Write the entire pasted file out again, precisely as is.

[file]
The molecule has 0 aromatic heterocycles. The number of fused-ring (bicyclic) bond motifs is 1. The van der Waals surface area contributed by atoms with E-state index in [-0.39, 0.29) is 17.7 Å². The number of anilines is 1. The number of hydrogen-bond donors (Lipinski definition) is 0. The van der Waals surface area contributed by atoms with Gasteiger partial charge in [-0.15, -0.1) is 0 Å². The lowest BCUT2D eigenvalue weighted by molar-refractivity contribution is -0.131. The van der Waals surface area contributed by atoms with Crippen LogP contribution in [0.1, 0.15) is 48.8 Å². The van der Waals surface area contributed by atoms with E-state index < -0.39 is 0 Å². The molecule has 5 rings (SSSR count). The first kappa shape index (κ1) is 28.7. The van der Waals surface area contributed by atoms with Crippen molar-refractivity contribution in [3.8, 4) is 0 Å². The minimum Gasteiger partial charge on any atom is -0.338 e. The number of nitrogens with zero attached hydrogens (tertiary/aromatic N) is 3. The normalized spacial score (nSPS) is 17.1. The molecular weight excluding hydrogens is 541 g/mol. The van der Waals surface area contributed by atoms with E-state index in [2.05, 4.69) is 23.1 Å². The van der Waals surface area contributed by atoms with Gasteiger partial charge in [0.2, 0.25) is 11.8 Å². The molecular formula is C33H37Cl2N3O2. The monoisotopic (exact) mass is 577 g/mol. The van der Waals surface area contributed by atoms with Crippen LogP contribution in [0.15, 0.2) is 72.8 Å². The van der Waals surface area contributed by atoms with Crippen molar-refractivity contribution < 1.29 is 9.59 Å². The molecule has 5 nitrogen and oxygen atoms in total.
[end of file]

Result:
The molecule has 0 aromatic heterocycles. The number of fused-ring (bicyclic) bond motifs is 1. The van der Waals surface area contributed by atoms with E-state index in [-0.39, 0.29) is 17.7 Å². The number of anilines is 1. The number of hydrogen-bond donors (Lipinski definition) is 0. The van der Waals surface area contributed by atoms with Gasteiger partial charge in [-0.15, -0.1) is 0 Å². The lowest BCUT2D eigenvalue weighted by molar-refractivity contribution is -0.131. The van der Waals surface area contributed by atoms with Crippen LogP contribution in [0.1, 0.15) is 48.8 Å². The van der Waals surface area contributed by atoms with E-state index < -0.39 is 0 Å². The molecule has 5 rings (SSSR count). The first kappa shape index (κ1) is 28.7. The van der Waals surface area contributed by atoms with Crippen molar-refractivity contribution in [3.8, 4) is 0 Å². The minimum Gasteiger partial charge on any atom is -0.338 e. The number of nitrogens with zero attached hydrogens (tertiary/aromatic N) is 3. The normalized spacial score (nSPS) is 17.1. The molecular weight excluding hydrogens is 541 g/mol. The van der Waals surface area contributed by atoms with E-state index in [2.05, 4.69) is 23.1 Å². The van der Waals surface area contributed by atoms with Gasteiger partial charge in [0.2, 0.25) is 11.8 Å². The molecular formula is C33H37Cl2N3O2. The monoisotopic (exact) mass is 577 g/mol. The van der Waals surface area contributed by atoms with Crippen LogP contribution in [0.15, 0.2) is 72.8 Å². The van der Waals surface area contributed by atoms with Crippen molar-refractivity contribution < 1.29 is 9.59 Å². The molecule has 5 nitrogen and oxygen atoms in total.